Pregnant women involved in the criminal justice system are disproportionately not receiving medications for opioid use disorder, as compared to their peers, according to a Vanderbilt-led study published today in PLOS Medicine.
Researchers from Monroe Carell Jr. Children’s Hospital at Vanderbilt and the Hennepin Healthcare Research Institute in Minneapolis analyzed data from the nation’s treatment facilities and found that women referred for treatment by a criminal justice agency were half as likely to get evidence-based treatment.
“Medications for opioid use disorder save lives and improve pregnancy outcomes, but many pregnant women are not getting them,” said senior author Stephen Patrick, MD, a neonatologist at Monroe Carell Jr. Children’s Hospital at Vanderbilt and director of the Center for Child Health Policy.
“While policymakers have paid substantial attention to the opioid crisis, there has been little focus on pregnant women and even less toward pregnant women involved in the criminal justice system. There is an urgent need for well-funded, cross-sector approaches to improve outcomes for mothers and infants affected by the opioid crisis,” he said.
Opioid use disorder (OUD) has increased in pregnant women by 400% over the last 25 years, according to the study. Between 1999 and 2017, overdose deaths increased 260%. Medication for opioid use disorder has become a standard of care, but just 50% of pregnant women receive such treatment, the study said.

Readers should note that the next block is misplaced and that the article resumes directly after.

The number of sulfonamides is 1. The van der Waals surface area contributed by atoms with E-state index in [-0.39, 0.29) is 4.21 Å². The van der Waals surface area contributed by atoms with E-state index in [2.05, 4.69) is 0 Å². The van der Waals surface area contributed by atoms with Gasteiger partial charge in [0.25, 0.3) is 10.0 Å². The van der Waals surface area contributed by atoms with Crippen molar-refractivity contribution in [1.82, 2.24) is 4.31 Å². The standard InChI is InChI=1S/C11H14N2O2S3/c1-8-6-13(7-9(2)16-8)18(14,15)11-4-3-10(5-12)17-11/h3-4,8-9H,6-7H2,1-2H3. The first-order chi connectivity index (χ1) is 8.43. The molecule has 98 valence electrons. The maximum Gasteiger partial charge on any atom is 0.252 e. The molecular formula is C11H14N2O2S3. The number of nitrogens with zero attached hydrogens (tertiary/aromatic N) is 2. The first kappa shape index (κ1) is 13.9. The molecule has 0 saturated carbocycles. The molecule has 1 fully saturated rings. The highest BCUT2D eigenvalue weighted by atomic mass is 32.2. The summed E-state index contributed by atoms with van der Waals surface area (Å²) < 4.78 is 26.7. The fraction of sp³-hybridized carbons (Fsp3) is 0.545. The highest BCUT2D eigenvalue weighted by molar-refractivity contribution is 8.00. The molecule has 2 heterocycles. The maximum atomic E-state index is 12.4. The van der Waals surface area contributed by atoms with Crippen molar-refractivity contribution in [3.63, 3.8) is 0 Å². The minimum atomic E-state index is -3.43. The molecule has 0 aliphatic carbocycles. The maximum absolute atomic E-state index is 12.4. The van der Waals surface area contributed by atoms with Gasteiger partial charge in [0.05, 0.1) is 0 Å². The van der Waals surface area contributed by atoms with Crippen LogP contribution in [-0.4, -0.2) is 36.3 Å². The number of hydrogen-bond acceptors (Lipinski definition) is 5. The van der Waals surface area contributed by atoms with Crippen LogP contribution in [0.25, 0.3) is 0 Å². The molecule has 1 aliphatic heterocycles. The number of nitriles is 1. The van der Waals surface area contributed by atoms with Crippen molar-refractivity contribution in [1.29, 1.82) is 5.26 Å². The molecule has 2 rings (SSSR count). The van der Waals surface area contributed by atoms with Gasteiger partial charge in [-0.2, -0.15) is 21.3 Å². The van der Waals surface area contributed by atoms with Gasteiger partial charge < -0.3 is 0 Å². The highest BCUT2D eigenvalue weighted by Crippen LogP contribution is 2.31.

Nearly 1 in 5 pregnant women with OUD are referred for treatment through a criminal justice agency, such as a court, probation or parole program.
“Pregnant women referred to opioid treatment from criminal justice agencies are less likely to receive first-line treatment with medication,” said lead author Tyler Winkelman, MD, a primary care physician and co-director of the Health, Homelessness, and Criminal Justice Lab at Hennepin Healthcare Research Institute in Minneapolis.
The study also compared treatment rates in states that expanded Medicaid programs under the Affordable Care Act (ACA) and those that did not.
The rate of medications like buprenorphine and methadone were consistent between 2011 and 2013 in expansion states, and then increased by 68% between 2015 and 2017.
Medication rates in non-expansion states did not increase substantially after the ACA was implemented.
“Medicaid expansion was associated with substantial improvements in rates of medications for opioid use disorder and is an important tool to improve access to treatment for this vulnerable population,” Winkelman said.
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